Joanna Connor is s a mother, a lover, a singer, a guitarist, a songwriter, an actress, and a badass blueswoman who can’t be subdued. In the words of the songstress herself, she loves how she wants, thinks and feels how she wants, and she also plays her guitar with a certain kind of grace and grit that gets blues lovers across the world EXCITED, including modern blues royalty Joe Bonamassa.

After catching the attention of Bonamassa online, just prior to the pandemic Joanna and the guitar slinger teamed up to work on her recently released new album, 4801 South Indiana Avenue.

Joanna took some time out to chat with American Blues Scene about the inner makings of her “kickass blues record,” her quiet tears of joy working with Reese Wynans, the “spine-tingling” excitement of playing with Jimmy Page, why young women in the blues should tap into their “yang energies,” and more.

You released your latest record on the 26th, congrats! Talk me through the recording process of the album? I hear there were some different techniques employed this time around?

Joe Bonamassa is a highly attuned man. He came up with concepts of sound and musical arrangements, with Josh Smith’s input and JJ Blair, the engineer, that honored the blues but at the same time injected the present moment. We used different ways to mic things, and contrary to many modern recordings, we wanted things to kind of bleed through and not be sterile or compartmentalized.

 What was it like to work with Joe and how did you two become connected?

We became connected through social media. But Joe said he was aware of me for years. Working with him was absolutely inspiring and comfortable at the same time. Vibes either make me insecure or nervous or at ease. He definitely was in the way ease category.

What was Joe’s greatest piece of advice to you during the recording of the album? 

His greatest advice was to have my vocals come across as rough as my guitar playing. I particularly enjoyed Reese Wynans input on the record. What was it like working with him? Had the two of you worked together previously?

Did you and SRV & Double Trouble ever cross paths in the 80s? 

I did not cross paths with SRV and Double Trouble, unfortunately. I was a huge fan and felt a kinship somehow to Stevie. It was an honor to play with Reese. It actually brought me to quiet tears in the studio. He’s a sweet and laid-back gentleman, but a serious menace on the keys. The album would not be the same without his brilliant playing.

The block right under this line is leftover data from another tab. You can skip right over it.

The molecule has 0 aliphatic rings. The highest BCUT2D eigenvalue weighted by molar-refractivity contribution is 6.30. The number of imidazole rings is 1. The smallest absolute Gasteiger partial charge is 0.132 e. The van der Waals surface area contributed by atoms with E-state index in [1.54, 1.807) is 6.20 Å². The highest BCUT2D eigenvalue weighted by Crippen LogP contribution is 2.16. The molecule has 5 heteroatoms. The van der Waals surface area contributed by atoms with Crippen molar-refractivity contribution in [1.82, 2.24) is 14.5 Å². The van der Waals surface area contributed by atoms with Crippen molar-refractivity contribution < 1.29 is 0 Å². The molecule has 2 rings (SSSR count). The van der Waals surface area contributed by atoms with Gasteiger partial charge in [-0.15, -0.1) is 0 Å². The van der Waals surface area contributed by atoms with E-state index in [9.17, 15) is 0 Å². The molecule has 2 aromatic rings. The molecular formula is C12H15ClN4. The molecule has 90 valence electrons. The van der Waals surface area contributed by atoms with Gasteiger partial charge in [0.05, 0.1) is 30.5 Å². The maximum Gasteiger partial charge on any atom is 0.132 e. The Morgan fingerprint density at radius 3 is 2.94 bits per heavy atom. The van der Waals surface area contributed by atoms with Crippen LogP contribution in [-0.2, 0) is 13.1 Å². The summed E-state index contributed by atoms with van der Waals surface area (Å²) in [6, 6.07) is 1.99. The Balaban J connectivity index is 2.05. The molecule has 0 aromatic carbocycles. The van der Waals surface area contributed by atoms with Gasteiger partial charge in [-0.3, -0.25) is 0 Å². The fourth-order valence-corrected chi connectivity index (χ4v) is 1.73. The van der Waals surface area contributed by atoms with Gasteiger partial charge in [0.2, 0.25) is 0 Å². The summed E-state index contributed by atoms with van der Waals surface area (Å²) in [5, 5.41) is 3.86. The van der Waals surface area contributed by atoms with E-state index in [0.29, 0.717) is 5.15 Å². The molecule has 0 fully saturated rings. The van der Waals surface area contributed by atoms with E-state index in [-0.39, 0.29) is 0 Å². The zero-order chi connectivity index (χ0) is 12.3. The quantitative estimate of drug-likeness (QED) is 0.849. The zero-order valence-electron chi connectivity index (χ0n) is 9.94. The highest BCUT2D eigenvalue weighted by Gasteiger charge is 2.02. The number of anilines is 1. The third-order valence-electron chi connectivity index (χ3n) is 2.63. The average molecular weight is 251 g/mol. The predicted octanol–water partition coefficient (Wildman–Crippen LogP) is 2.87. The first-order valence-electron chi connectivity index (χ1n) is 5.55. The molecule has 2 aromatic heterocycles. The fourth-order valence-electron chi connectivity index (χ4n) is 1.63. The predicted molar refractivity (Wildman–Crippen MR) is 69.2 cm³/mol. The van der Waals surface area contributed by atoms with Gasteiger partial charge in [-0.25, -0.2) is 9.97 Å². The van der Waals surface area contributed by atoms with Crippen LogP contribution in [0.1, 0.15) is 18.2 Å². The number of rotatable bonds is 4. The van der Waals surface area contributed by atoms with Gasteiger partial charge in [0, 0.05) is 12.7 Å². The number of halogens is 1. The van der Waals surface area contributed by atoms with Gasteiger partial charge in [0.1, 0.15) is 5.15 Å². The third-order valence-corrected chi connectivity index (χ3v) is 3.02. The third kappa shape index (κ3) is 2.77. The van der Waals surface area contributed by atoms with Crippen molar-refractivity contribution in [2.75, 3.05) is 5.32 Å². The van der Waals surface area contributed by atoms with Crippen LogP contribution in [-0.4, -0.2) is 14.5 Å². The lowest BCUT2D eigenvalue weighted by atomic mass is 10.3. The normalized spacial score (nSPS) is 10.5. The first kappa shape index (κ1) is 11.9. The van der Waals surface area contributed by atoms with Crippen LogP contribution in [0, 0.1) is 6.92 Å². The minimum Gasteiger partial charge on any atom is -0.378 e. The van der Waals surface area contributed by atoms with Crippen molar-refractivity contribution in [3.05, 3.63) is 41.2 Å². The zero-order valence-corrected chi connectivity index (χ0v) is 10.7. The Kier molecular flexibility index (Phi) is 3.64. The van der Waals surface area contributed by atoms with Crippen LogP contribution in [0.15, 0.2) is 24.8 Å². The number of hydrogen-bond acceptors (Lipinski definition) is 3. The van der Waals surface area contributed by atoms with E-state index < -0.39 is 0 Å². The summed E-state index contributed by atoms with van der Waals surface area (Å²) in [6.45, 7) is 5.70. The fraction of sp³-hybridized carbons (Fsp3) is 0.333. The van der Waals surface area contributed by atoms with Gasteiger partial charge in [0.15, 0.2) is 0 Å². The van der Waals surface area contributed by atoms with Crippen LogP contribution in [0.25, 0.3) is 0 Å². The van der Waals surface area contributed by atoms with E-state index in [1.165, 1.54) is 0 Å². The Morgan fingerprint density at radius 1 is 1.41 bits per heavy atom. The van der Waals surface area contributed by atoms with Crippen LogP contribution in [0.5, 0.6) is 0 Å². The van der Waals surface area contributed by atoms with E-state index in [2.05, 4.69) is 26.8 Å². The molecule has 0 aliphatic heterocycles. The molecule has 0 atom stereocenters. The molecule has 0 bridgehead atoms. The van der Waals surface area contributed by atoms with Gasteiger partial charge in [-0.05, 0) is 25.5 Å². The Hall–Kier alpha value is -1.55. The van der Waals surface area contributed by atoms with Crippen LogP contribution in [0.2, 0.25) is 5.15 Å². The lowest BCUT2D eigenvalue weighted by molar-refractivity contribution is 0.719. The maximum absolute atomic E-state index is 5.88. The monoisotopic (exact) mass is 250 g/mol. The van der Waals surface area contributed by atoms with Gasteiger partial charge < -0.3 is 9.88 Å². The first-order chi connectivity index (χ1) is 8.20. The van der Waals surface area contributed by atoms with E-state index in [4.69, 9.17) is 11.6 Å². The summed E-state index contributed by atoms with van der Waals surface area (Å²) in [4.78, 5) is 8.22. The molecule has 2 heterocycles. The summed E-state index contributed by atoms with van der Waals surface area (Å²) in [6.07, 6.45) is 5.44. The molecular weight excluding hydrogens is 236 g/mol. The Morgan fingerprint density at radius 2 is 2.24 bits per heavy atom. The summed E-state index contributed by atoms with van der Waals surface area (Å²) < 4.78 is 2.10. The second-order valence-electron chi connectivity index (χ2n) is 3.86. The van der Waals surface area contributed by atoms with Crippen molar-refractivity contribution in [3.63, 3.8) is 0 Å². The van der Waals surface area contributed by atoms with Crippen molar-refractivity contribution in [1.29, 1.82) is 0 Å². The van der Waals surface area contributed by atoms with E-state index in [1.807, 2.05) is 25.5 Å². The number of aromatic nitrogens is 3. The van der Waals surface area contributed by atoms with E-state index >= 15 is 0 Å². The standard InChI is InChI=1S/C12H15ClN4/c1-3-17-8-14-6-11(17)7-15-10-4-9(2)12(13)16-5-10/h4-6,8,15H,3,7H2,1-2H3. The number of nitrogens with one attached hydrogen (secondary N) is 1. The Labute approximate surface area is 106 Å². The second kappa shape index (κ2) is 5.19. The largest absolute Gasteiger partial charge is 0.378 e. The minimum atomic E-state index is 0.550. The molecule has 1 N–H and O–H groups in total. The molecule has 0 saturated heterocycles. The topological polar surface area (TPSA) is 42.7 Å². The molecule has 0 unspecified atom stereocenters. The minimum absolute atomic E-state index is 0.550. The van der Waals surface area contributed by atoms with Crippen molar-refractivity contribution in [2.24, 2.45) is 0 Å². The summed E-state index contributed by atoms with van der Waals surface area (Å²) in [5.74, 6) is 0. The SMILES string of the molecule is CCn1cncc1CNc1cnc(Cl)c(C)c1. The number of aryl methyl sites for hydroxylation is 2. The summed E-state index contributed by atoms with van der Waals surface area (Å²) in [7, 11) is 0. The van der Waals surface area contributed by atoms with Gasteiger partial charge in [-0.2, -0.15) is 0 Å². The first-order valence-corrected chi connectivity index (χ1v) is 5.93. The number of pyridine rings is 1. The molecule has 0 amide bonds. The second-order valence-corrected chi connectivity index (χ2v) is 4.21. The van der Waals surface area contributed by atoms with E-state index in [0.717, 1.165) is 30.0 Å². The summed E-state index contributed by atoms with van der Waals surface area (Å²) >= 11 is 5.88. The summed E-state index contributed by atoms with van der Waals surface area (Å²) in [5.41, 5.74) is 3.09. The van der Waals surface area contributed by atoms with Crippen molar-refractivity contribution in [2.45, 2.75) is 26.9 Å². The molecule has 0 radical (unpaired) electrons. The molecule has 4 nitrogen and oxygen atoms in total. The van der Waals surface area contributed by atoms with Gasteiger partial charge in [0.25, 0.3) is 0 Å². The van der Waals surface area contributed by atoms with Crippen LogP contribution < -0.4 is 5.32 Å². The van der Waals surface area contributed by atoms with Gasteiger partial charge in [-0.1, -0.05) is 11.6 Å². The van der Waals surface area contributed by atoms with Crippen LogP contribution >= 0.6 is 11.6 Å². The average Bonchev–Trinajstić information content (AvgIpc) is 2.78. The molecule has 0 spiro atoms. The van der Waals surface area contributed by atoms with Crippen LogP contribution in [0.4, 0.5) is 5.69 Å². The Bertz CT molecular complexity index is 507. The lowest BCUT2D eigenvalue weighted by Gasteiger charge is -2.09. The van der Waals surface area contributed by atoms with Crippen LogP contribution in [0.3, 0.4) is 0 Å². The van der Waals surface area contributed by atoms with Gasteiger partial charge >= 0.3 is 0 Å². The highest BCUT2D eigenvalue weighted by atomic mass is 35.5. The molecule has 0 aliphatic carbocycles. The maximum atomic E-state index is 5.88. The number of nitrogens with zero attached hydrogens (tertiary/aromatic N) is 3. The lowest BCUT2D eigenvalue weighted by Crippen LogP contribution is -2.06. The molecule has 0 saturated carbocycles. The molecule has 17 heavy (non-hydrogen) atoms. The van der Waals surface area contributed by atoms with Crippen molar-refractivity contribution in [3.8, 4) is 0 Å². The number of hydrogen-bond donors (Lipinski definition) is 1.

What are the themes on the album? What inspired your songwriting for the record? Did the state of the world the last year inspire any of the tracks and or change the way you all went about recording the album?

We only used one original of Josh Smith’s, and the rest were handpicked by Joe and Josh and approved by me. This was early February before the world came crashing down with the pandemic. Other than the horror of our political situation, life was fairly uneventful. We just wanted to make a kick ass blues record.

What song speaks to you the most on the LP? Why?

They all do. Each one has a flavor, a feeling, a shade of blue, an impact.

You exploded onto the Chicago blues scene in the 80s, and you have played with just about every astounding blues artist from the states, and even Mr Jimmy Page! Please tell me about The Jimmy & Joanna performance. 

I was in the house band with Dion Payton and the 43rd St. Blues Band at the Kingston Mines. It was a Thursday night. We always had a jam set at the end because the club was open to 4 am. Dion told me to go play with some English guy… haha! It was Jimmy Page. An hour of pure bliss and spine tingling excitement! He was and is one of my biggest influences and a guitar hero.

As a successful woman in blues can you tell us about your journey with the music?  At what point did you say, Fuck it, I’m going to show the boys on the scene I can match ’em”? What were some of the biggest challenges at the time? 

It was always a challenge. But I never let anyone stop me from playing and doing it the way I envisioned. I decided at age 11 that boys had all the real fun and I was going to have mine, no matter what anyone said. I loved how I wanted, thought and felt how I wanted. Played music like I wanted. I knew I had to hang with the men if I wanted to be great. I hired musicians as good or hopefully better than myself. I was and am always a student.

Do you have any advice for women starting out on the blues scene?

Be tough. Be true to you. Figure out who you are. Play for the love. Don’t play for adulation. Reach into the yang energies inside yourself.

What have been some of your career highlights? 

Playing with Buddy Guy, playing on a fest with Ringo Starr, Robben Ford, Etta James,being acknowledged by  BB King,  touring with Luther Allison and recording with him, doing this album with Joe of course, playing with Jimmy Page, opening for ZZ Top, being acknowledged in the press by Leland Sklar, Nikki Sixx, Tracii Gunns, Vernon Reid, Bootsy Collins, being in a movie with Ben Affleck, on TV, recording with my son J. Mixx, hip hop producer, and playing with my current band of dangerously great musicians.

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